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Philip Farkas (March 5, 1914 – December 21, 1992) was the principal French horn player in the Chicago Symphony Orchestra for many years; he left in 1960 to join the music faculty at Indiana University Bloomington. He wrote The Art of French Horn Playing which is considered by many to be the seminal work for horn players. Other books that he wrote include The Art of Brass Playing, The Art of Musicianship, and A Photo Study of 40 Virtuoso Horn Players' Embouchures. Nancy Jordan Fako has also written a biography about his life: Philip Farkas and His Horn - A Happy, Worthwhile Life. Later in his life he helped design the Holton Farkas horn.


On March 5, 1914, Farkas was born to Anna Cassidy Farkas and Emil Nelson Farkas[where?]. (March 5th is known by many as the Horn Duumvirate Date, as it was the birth date of both Farkas and Barry Tuckwell, two great horn players of the 20th century.) While his parents were ignorant about music, his mother encouraged him to take piano lessons; this was Farkas’ first introduction to music. Around the age of twelve his Boy Scout troop needed a bugler, so Farkas volunteered for the job. He sought tutoring from a neighbor who played the trumpet, and soon became very good. Around the age of fourteen he started to develop asthma. His parents thought it would be best if he played a wind instrument in band, but the school only had a bass drum and a tuba available at the moment, so Farkas chose the tuba.

Farkas had to take a street car to school[where?], and because of the tuba’s size, the conductor began to complain that it took up too much room. Farkas asked him what instrument would be more convenient and the conductor pointed to a horn case belonging to a band that was on the street. Soon after, Farkas and his father went to downtown Chicago and rented a Schmidt horn for three dollars a month.

After playing his horn for a while he fell in love with it and decided to pursue a profession as a horn player. While still in high school, he became the youngest member of the All-Chicago High School Orchestra, first horn player in the Chicago Civic Orchestra, and first horn in the Kansas City Philharmonic; this was his first professional job as a horn player.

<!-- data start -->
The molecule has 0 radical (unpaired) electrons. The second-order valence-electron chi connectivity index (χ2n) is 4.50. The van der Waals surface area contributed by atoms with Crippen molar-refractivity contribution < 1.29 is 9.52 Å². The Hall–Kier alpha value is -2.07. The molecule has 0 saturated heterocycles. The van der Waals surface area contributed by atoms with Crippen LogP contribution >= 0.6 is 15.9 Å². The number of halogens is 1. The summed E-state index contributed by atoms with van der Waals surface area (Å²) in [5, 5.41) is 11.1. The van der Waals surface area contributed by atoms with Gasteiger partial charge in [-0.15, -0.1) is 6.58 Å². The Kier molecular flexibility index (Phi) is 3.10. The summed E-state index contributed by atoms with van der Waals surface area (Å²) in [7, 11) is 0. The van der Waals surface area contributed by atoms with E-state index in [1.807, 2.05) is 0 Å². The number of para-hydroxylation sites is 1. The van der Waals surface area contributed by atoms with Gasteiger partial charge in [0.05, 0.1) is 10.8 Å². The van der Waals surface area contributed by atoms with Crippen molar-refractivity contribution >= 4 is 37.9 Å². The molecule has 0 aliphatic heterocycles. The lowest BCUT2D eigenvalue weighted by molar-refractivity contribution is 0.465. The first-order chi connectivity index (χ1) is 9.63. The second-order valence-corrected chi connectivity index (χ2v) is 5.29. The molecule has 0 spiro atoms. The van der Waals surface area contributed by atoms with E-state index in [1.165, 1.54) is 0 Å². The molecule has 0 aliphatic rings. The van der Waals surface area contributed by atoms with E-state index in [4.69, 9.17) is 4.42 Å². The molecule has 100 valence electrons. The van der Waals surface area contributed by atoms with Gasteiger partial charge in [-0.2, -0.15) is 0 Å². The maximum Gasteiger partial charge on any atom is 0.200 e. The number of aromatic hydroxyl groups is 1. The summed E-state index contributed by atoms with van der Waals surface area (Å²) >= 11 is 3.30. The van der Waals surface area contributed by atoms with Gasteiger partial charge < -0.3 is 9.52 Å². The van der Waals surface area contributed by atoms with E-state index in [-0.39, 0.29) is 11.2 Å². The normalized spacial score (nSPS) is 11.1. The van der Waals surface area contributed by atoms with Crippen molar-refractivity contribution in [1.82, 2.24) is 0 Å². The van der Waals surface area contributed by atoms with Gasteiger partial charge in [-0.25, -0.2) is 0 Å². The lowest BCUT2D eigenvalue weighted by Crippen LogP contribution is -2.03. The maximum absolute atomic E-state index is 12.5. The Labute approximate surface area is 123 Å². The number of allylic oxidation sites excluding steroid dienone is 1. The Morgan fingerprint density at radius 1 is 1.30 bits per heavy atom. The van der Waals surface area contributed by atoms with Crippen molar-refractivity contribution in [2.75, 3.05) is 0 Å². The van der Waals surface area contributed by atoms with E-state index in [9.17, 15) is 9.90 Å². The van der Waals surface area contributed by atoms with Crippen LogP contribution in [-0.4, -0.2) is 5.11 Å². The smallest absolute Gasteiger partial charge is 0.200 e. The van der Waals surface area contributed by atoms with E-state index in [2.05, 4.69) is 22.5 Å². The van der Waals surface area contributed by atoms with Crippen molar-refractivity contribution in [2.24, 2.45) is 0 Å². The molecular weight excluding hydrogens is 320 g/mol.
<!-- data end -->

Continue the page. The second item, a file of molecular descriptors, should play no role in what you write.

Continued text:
He played first chair in the Chicago Symphony, Boston, and Cleveland orchestras as well, being the only horn ever offered the solo horn positions in these three major orchestras and the youngest principal player in the Chicago Symphony Orchestra. Farkas was also a music Professor; he taught at Indiana University, Northwestern University, Cleveland Institute, Kansas City Conservatory, De Paul University, and Roosevelt University. His notable pupils included Douglas Hill and Paul Marcotte.

Farkas also held many clinics and performed as a soloist nationwide. Farkas founded a publishing company; Wind Music Inc… He also partnered with Chicago trumpeter Renold Schilke in the founding of Schilke Music Products and as consultants to the musical instrument division of Yamaha. He received a doctorate in music, presented by Eastern Michigan University in April 1978.

He is very well known for designing the top-selling Holton-Farkas horn made by the Frank Holton Company as well as a large selection of mouthpieces. He published four best-selling books to help French horn players, brass players, and all musicians improve in the art. His first book, The Art of French Horn Playing, is nicknamed the bible of horn players.

Farkas was known to have a kind, cheery personality, and was very much a perfectionist. He made a big impact in the world of music, as well as to many lives along the way. He continued to practice his horn every day until his death on December 21, 1992 at the age of 78[where?].

“It is my desire to create such a book, containing not only the findings of my own years of experience, but that of my teachers, which prompts me to write so complex a subject as horn playing. But, if some day I might hear a solo beautifully played and would hear the soloist say afterward 'Your book helped me do that,' I would feel repaid for my effort a hundred times over”
- Philip Farkas, The Art of French Horn Playing
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